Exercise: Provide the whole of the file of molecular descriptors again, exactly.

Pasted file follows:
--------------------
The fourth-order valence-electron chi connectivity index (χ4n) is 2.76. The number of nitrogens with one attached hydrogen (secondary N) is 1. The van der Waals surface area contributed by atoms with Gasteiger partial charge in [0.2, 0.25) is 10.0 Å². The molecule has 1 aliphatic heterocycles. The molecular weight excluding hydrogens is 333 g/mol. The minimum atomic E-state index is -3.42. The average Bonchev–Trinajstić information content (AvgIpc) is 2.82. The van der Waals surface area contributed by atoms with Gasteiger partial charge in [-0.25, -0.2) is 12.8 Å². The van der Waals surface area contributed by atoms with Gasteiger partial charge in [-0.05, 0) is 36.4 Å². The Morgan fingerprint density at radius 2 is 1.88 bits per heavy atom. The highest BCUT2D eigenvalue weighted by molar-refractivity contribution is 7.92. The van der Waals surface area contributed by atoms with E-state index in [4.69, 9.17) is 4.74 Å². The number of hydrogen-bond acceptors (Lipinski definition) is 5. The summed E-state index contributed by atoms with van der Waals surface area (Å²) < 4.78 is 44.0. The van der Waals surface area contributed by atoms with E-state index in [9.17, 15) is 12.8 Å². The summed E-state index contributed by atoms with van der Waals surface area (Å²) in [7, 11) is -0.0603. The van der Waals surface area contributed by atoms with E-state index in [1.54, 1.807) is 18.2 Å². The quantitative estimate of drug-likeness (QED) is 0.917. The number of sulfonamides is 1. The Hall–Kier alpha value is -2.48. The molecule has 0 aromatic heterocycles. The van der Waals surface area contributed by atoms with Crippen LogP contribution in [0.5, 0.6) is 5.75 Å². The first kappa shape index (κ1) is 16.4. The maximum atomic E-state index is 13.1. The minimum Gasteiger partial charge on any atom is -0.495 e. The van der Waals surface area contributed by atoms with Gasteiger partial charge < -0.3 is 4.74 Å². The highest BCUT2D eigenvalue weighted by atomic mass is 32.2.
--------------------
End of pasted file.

The fourth-order valence-electron chi connectivity index (χ4n) is 2.76. The number of nitrogens with one attached hydrogen (secondary N) is 1. The van der Waals surface area contributed by atoms with Gasteiger partial charge in [0.2, 0.25) is 10.0 Å². The molecule has 1 aliphatic heterocycles. The molecular weight excluding hydrogens is 333 g/mol. The minimum atomic E-state index is -3.42. The average Bonchev–Trinajstić information content (AvgIpc) is 2.82. The van der Waals surface area contributed by atoms with Gasteiger partial charge in [-0.25, -0.2) is 12.8 Å². The van der Waals surface area contributed by atoms with Gasteiger partial charge in [-0.05, 0) is 36.4 Å². The Morgan fingerprint density at radius 2 is 1.88 bits per heavy atom. The highest BCUT2D eigenvalue weighted by molar-refractivity contribution is 7.92. The van der Waals surface area contributed by atoms with E-state index in [4.69, 9.17) is 4.74 Å². The number of hydrogen-bond acceptors (Lipinski definition) is 5. The summed E-state index contributed by atoms with van der Waals surface area (Å²) < 4.78 is 44.0. The van der Waals surface area contributed by atoms with E-state index in [9.17, 15) is 12.8 Å². The summed E-state index contributed by atoms with van der Waals surface area (Å²) in [7, 11) is -0.0603. The van der Waals surface area contributed by atoms with E-state index in [1.54, 1.807) is 18.2 Å². The quantitative estimate of drug-likeness (QED) is 0.917. The number of sulfonamides is 1. The Hall–Kier alpha value is -2.48. The molecule has 0 aromatic heterocycles. The van der Waals surface area contributed by atoms with Crippen LogP contribution in [0.5, 0.6) is 5.75 Å². The first kappa shape index (κ1) is 16.4. The maximum atomic E-state index is 13.1. The minimum Gasteiger partial charge on any atom is -0.495 e. The van der Waals surface area contributed by atoms with Gasteiger partial charge < -0.3 is 4.74 Å². The highest BCUT2D eigenvalue weighted by atomic mass is 32.2.